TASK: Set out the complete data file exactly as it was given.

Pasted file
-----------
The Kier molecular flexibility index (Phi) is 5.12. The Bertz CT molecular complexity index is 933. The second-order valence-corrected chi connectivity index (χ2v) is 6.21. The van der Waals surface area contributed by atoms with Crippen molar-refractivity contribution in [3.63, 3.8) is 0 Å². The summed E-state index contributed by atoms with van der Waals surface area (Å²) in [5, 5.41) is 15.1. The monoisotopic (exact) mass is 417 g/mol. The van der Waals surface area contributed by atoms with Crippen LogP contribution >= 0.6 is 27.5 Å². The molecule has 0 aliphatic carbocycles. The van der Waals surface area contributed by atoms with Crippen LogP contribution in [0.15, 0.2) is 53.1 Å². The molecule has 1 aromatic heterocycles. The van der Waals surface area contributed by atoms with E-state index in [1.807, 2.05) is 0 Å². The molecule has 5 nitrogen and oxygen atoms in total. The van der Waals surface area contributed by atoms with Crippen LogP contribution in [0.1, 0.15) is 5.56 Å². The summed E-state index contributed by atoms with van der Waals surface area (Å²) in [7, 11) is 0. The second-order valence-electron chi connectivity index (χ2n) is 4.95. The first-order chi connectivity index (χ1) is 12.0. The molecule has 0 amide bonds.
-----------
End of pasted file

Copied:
The Kier molecular flexibility index (Phi) is 5.12. The Bertz CT molecular complexity index is 933. The second-order valence-corrected chi connectivity index (χ2v) is 6.21. The van der Waals surface area contributed by atoms with Crippen molar-refractivity contribution in [3.63, 3.8) is 0 Å². The summed E-state index contributed by atoms with van der Waals surface area (Å²) in [5, 5.41) is 15.1. The monoisotopic (exact) mass is 417 g/mol. The van der Waals surface area contributed by atoms with Crippen LogP contribution >= 0.6 is 27.5 Å². The molecule has 0 aliphatic carbocycles. The van der Waals surface area contributed by atoms with Crippen LogP contribution in [0.15, 0.2) is 53.1 Å². The molecule has 1 aromatic heterocycles. The van der Waals surface area contributed by atoms with E-state index in [1.807, 2.05) is 0 Å². The molecule has 5 nitrogen and oxygen atoms in total. The van der Waals surface area contributed by atoms with Crippen LogP contribution in [0.1, 0.15) is 5.56 Å². The summed E-state index contributed by atoms with van der Waals surface area (Å²) in [7, 11) is 0. The second-order valence-electron chi connectivity index (χ2n) is 4.95. The first-order chi connectivity index (χ1) is 12.0. The molecule has 0 amide bonds.